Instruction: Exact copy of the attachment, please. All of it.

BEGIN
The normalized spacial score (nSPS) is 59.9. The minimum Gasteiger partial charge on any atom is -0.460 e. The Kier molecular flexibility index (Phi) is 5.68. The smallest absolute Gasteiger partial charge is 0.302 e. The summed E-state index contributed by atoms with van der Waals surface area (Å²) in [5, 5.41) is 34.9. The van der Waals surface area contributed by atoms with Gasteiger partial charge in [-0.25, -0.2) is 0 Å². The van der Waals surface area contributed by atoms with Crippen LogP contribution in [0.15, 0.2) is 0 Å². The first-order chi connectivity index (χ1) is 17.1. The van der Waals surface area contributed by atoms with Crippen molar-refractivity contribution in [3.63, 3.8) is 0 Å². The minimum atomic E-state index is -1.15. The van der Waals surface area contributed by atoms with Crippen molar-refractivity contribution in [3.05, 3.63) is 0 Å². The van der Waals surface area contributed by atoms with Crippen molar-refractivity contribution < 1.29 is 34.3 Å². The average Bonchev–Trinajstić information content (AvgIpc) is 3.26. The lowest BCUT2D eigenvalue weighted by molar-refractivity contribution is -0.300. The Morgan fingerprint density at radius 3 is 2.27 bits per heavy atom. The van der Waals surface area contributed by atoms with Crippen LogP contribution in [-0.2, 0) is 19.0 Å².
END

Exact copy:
The normalized spacial score (nSPS) is 59.9. The minimum Gasteiger partial charge on any atom is -0.460 e. The Kier molecular flexibility index (Phi) is 5.68. The smallest absolute Gasteiger partial charge is 0.302 e. The summed E-state index contributed by atoms with van der Waals surface area (Å²) in [5, 5.41) is 34.9. The van der Waals surface area contributed by atoms with Gasteiger partial charge in [-0.25, -0.2) is 0 Å². The van der Waals surface area contributed by atoms with Crippen LogP contribution in [0.15, 0.2) is 0 Å². The first-order chi connectivity index (χ1) is 17.1. The van der Waals surface area contributed by atoms with Crippen molar-refractivity contribution in [3.63, 3.8) is 0 Å². The minimum atomic E-state index is -1.15. The van der Waals surface area contributed by atoms with Crippen molar-refractivity contribution in [3.05, 3.63) is 0 Å². The van der Waals surface area contributed by atoms with Crippen molar-refractivity contribution < 1.29 is 34.3 Å². The average Bonchev–Trinajstić information content (AvgIpc) is 3.26. The lowest BCUT2D eigenvalue weighted by molar-refractivity contribution is -0.300. The Morgan fingerprint density at radius 3 is 2.27 bits per heavy atom. The van der Waals surface area contributed by atoms with Crippen LogP contribution in [-0.2, 0) is 19.0 Å².